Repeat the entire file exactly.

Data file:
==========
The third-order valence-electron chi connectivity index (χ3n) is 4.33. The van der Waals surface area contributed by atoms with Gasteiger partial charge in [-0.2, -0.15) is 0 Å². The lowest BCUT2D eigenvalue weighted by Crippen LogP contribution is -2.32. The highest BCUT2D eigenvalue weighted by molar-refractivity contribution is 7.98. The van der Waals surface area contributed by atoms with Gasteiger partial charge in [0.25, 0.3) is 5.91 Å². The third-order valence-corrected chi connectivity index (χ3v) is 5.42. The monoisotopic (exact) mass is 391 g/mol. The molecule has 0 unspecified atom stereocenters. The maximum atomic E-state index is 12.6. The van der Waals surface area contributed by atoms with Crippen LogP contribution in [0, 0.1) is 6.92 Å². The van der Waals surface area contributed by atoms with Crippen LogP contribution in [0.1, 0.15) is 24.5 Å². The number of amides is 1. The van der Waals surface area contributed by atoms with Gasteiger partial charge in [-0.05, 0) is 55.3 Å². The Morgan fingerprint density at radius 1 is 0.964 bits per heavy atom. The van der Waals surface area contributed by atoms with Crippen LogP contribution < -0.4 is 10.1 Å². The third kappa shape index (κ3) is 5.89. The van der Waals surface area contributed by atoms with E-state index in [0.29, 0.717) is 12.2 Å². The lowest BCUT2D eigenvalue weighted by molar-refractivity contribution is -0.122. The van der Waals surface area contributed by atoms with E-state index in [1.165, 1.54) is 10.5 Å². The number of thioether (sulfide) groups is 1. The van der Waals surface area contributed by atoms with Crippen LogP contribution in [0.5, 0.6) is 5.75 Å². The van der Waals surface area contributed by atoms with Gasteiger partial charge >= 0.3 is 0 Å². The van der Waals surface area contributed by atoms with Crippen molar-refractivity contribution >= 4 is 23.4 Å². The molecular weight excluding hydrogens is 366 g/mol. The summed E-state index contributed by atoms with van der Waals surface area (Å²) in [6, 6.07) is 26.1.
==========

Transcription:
The third-order valence-electron chi connectivity index (χ3n) is 4.33. The van der Waals surface area contributed by atoms with Gasteiger partial charge in [-0.2, -0.15) is 0 Å². The lowest BCUT2D eigenvalue weighted by Crippen LogP contribution is -2.32. The highest BCUT2D eigenvalue weighted by molar-refractivity contribution is 7.98. The van der Waals surface area contributed by atoms with Gasteiger partial charge in [0.25, 0.3) is 5.91 Å². The third-order valence-corrected chi connectivity index (χ3v) is 5.42. The monoisotopic (exact) mass is 391 g/mol. The molecule has 0 unspecified atom stereocenters. The maximum atomic E-state index is 12.6. The van der Waals surface area contributed by atoms with Crippen LogP contribution in [0, 0.1) is 6.92 Å². The van der Waals surface area contributed by atoms with Crippen LogP contribution in [0.1, 0.15) is 24.5 Å². The number of amides is 1. The van der Waals surface area contributed by atoms with Gasteiger partial charge in [-0.05, 0) is 55.3 Å². The Morgan fingerprint density at radius 1 is 0.964 bits per heavy atom. The van der Waals surface area contributed by atoms with Crippen LogP contribution < -0.4 is 10.1 Å². The third kappa shape index (κ3) is 5.89. The van der Waals surface area contributed by atoms with E-state index in [0.29, 0.717) is 12.2 Å². The lowest BCUT2D eigenvalue weighted by molar-refractivity contribution is -0.122. The van der Waals surface area contributed by atoms with E-state index in [1.165, 1.54) is 10.5 Å². The number of thioether (sulfide) groups is 1. The van der Waals surface area contributed by atoms with Crippen LogP contribution in [0.5, 0.6) is 5.75 Å². The van der Waals surface area contributed by atoms with Gasteiger partial charge >= 0.3 is 0 Å². The van der Waals surface area contributed by atoms with Crippen molar-refractivity contribution >= 4 is 23.4 Å². The molecular weight excluding hydrogens is 366 g/mol. The summed E-state index contributed by atoms with van der Waals surface area (Å²) in [6, 6.07) is 26.1.